Saturday, 4 July 2020

Urban Trees 2


A couple of paired photographs from the emerging "urban trees" series.

We visited St. Petersburg in 2018. As usual, my partner had a professional gig there and I tagged along, curious to visit Russia for the first time after so many years of working with Russian-language books. As it happened, it was during the run-up to the FIFA World Cup, held in several locations in Russia that summer including St. Petersburg, and I got the impression that the city had been cleaned up and told to be on its best behaviour. St. Petersburg is traditionally a very westward-looking city, and – were it not for the cyrillic signs and the mega-capacity drainpipes (oh, and the crashed, abandoned cars on every other street corner) – I could have been persuaded I was in Lisbon or Amsterdam, as some tattooed and pierced youngster brought me a green tea and interpreted the chalked "specials" on a blackboard above the stripped-wood counter. The trees on the left are on the boundary of the Summer Garden (Letnyi Sad), seemingly making way for a view of the Koronny (crown) Fountain. The ones on the right, by contrast, are blocking the view of the utterly bonkers Saviour on the Spilled Blood church (Spas na krovi).

Below are a pair of night-time photographs from London's South Bank in November 2015. I was "in town", as we provincials say, to see Keith Jarrett at the Royal Festival Hall with a party of friends. It was a memorable night, and very cold. There's something special about a cold, crisp night in London, when the city is just starting to get en fête for the Christmas season: the excitement is still fresh and palpable, so that "going out" has an extra edge. The South Bank of the Thames is one of the main congregations of theatres, concert halls, and galleries and so has particular reason to get dressed up. The riverside trees have to put up with multiple impositions – being draped with lights, and forced to share their space with stalls and fairground rides – but manage to maintain their dignity throughout.

London, South Bank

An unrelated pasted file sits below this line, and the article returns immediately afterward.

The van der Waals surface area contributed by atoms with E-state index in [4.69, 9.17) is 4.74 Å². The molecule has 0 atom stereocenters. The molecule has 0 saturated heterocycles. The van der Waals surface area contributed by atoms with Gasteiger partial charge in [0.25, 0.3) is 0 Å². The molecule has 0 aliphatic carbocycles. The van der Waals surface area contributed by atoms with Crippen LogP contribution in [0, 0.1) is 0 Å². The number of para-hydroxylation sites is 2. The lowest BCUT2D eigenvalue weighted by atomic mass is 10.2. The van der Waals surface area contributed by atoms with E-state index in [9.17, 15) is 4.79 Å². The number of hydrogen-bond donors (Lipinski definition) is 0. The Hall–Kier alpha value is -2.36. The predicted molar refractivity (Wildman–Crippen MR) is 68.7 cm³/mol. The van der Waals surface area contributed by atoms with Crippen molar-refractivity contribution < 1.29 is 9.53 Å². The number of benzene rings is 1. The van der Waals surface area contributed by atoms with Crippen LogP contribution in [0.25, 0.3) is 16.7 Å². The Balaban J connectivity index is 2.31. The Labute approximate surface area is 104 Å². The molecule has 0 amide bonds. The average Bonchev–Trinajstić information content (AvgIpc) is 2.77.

Thursday, 2 July 2020

Planet Swatches

Creating a universe? Need some planets? We've got planets! Have a browse, and take your pick: excellent rates for bulk purchases.

Delivery extra. Terraforming service available. 

Tuesday, 30 June 2020


Yes, it's another A2 poster "book". You probably can't read the text running across the top and bottom at this size, so here it is:
As well as its visual and metaphorical sense of "lit from the side, or a tangential insight" a sidelight, in British usage, is a window located to the side of something, typically a door. As opposed to a fanlight, which goes above the door. We live in a typical 1930s semi-detached house, with an elaborate part-glazed front door and sidelights made up / of leaded panes of various types of pebbled glass, in a vaguely Art Deco sort of pattern. As our house faces south-east the morning sun shines directly through this glass frontage, so it has become a very familiar set of shapes over the years: on a bright morning, the lattice of lead cames is practically burned onto your retina as you come downstairs.
Surprising, isn't it, that you can get all that into just two lines of 11 point type? An A2 sheet is bigger than one thinks. Did you notice that word "cames", by the way? It looks like a typo, but isn't. Definition: "a grooved strip of lead used to join pieces of glass in a stained-glass window or a leaded light". I think I must have first (mis)heard it way back in the 1970s, when my university friend Leo first got into making stained glass in a big way. I like it when there is a precise word for something which would otherwise be hard to describe in fewer than twenty words, although its usefulness is obviously diminished when most people have never heard it, and don't know what it means, so you end up using those twenty words, anyway...

I have always enjoyed these venerable specialist terms from arts and crafts. In fact, it reminds me of one of the very earliest posts in this blog, written after I had encountered the stonemason's term "batting", and discovered it was missing from the OED. I had come across it when doing a little research on the Mottisfont terms / herms, as in the inventory of the Abbey made by the Historic Monuments Commission they are described like this:
4 thermae, C18 stone, male & female heads standing in front of box hedge set on large radius, set 10m apart and 2m high. On low moulded plinth, foliage to front, batted, tooled finish to sides, 2 male & 2 female busts.